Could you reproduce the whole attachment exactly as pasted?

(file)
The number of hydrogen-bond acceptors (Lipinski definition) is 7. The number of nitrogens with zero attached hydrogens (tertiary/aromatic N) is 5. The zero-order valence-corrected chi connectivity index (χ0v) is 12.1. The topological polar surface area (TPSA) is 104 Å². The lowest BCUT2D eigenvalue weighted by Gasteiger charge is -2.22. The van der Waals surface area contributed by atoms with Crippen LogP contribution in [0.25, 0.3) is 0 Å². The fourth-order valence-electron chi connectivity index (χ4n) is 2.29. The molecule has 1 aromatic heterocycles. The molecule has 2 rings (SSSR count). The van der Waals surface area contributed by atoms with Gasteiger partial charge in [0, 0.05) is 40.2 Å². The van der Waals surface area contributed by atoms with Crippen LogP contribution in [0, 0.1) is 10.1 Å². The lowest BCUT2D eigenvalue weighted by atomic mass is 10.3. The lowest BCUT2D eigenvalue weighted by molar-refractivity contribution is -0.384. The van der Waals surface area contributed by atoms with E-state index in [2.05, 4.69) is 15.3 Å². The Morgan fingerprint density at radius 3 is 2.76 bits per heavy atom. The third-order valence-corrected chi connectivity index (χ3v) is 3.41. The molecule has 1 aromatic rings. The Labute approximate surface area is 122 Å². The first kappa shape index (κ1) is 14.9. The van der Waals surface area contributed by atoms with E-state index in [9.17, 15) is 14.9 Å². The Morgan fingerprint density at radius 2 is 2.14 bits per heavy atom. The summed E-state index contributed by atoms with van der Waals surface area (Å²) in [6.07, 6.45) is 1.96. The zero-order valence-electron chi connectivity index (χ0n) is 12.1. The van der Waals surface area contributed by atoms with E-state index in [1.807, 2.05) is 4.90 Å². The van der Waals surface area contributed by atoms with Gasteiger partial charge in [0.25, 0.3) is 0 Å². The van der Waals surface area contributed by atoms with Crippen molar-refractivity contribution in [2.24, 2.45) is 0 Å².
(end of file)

The number of hydrogen-bond acceptors (Lipinski definition) is 7. The number of nitrogens with zero attached hydrogens (tertiary/aromatic N) is 5. The zero-order valence-corrected chi connectivity index (χ0v) is 12.1. The topological polar surface area (TPSA) is 104 Å². The lowest BCUT2D eigenvalue weighted by Gasteiger charge is -2.22. The van der Waals surface area contributed by atoms with Crippen LogP contribution in [0.25, 0.3) is 0 Å². The fourth-order valence-electron chi connectivity index (χ4n) is 2.29. The molecule has 1 aromatic heterocycles. The molecule has 2 rings (SSSR count). The van der Waals surface area contributed by atoms with Gasteiger partial charge in [0, 0.05) is 40.2 Å². The van der Waals surface area contributed by atoms with Crippen LogP contribution in [0, 0.1) is 10.1 Å². The lowest BCUT2D eigenvalue weighted by atomic mass is 10.3. The lowest BCUT2D eigenvalue weighted by molar-refractivity contribution is -0.384. The van der Waals surface area contributed by atoms with E-state index in [2.05, 4.69) is 15.3 Å². The Morgan fingerprint density at radius 3 is 2.76 bits per heavy atom. The third-order valence-corrected chi connectivity index (χ3v) is 3.41. The molecule has 1 aromatic rings. The Labute approximate surface area is 122 Å². The first kappa shape index (κ1) is 14.9. The van der Waals surface area contributed by atoms with E-state index in [9.17, 15) is 14.9 Å². The Morgan fingerprint density at radius 2 is 2.14 bits per heavy atom. The summed E-state index contributed by atoms with van der Waals surface area (Å²) in [6.07, 6.45) is 1.96. The zero-order valence-electron chi connectivity index (χ0n) is 12.1. The van der Waals surface area contributed by atoms with E-state index in [1.807, 2.05) is 4.90 Å². The van der Waals surface area contributed by atoms with Gasteiger partial charge in [0.25, 0.3) is 0 Å². The van der Waals surface area contributed by atoms with Crippen molar-refractivity contribution in [2.24, 2.45) is 0 Å².